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Transferring Assets Into Your Corporation

Updated: Jan 23, 2020

Here's a written response to one of our most asked questions clients have after they incorporate their business.

"Can I transfer my home or other properties into my corporation?"

The answer is yes, and here's why.

If you are forming a new corporation or just interested in transferring assets into your existing corporation keep in mind that any transfer of property in an exchange is generally taxable in the same manner as a sale for cash. The gain or loss in the exchange will be measured by the fair market value of the property received and the basis of the property transferred. One of the exceptions to this general rule is where a person transfers property to a corporation solely in exchange for its stock if immediately after the exchange he is in "control" of the corporation. The good thing is that it does not have to be a newly formed corporation, if the transferor or transferors receive stock and are immediately after the exchange in "control" of the corporation.

Under Internal Revenue Code §351, no gain or loss is recognized if one or more persons transfer property to a corporation solely in exchange for the stock in the corporation and immediately after the exchange such person or persons are in control of the corporation. The basic requirement for this tax-free exchange is that the transferor or transferors must be in control immediately after the exchange. Control, for this purpose, means the transferor or transferors must have ownership of stock possessing at least 80 percent of the total stock of the corporation. The gain or loss is not recognized when in exchange for the transferred property, the transferor receives the corporation's stock or securities.

A transferor could transfer appreciated property into a corporation without recognizing a gain. For purposes of Internal Revenue Code §351, when a transferor receives securities, such securities will be treated as "boot" in all cases. Boot is other property or money the transferor receives in addition to the stock.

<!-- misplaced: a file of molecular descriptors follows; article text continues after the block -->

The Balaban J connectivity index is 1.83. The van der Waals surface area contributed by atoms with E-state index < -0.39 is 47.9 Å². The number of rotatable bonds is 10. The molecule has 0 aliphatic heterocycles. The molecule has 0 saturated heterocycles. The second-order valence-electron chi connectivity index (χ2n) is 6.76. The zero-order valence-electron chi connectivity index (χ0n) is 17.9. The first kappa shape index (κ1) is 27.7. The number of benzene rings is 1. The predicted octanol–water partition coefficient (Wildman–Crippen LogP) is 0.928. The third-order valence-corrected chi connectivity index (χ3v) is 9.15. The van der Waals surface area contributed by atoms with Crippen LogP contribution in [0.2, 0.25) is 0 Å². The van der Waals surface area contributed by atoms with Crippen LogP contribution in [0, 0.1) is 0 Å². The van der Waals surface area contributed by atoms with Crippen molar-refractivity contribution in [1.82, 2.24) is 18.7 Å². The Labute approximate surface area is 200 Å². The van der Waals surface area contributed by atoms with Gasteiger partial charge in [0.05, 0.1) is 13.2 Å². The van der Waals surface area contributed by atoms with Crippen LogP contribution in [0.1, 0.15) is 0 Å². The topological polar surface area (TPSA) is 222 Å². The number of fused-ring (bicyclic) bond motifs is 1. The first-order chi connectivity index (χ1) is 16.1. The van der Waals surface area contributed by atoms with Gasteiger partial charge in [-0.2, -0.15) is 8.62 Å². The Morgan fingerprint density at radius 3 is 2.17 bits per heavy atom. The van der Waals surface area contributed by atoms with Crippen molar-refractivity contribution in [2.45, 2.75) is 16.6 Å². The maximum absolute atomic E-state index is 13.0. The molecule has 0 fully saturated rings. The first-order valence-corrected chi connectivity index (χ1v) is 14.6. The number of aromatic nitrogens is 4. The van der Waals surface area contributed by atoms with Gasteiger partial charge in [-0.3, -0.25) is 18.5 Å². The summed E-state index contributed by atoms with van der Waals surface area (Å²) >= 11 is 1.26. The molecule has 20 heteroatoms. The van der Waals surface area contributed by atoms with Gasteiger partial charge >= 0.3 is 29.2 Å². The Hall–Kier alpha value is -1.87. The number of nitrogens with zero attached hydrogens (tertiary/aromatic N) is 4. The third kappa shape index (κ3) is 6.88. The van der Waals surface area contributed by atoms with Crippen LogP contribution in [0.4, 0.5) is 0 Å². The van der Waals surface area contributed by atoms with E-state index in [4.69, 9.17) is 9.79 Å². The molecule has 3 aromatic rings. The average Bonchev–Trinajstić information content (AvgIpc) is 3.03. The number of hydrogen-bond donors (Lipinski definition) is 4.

Permitting a nontaxable transfer to a controlled corporation will postpone the recognition of gain or loss until the stock received in the transfer is ultimately disposed of by the transferor. This is accomplished by attributing to the stock the same basis as that of the property originally transferred in exchange. More importantly, the property transferred will retain its basis in the hands of the corporation.

The first step in the transfer process is to form the corporation and the offer by the transferor of the property to the corporation. The courts have held and the Internal Revenue Service has ruled that money qualifies as property in addition to goodwill, patents, and other intangible assets constitute property for this purpose, except services. The second step would be that the corporation's shareholders and the board of directors must accept the offer, and the board of directors must authorize the issuance of the stock upon delivery of the appropriate instruments of conveyance. The final step is the execution and delivery of the instruments of conveyance and property. The importance of formal instruments of transfer, even in the case of a small corporation, cannot be overemphasized. Such instruments are not only a prerequisite to completing the transaction, but can record effectively the price and terms of the transaction.

This is just one of many valuable things you can do with a corporation to help your business and your family. Need to incorporate? Consider SignalHarmony.

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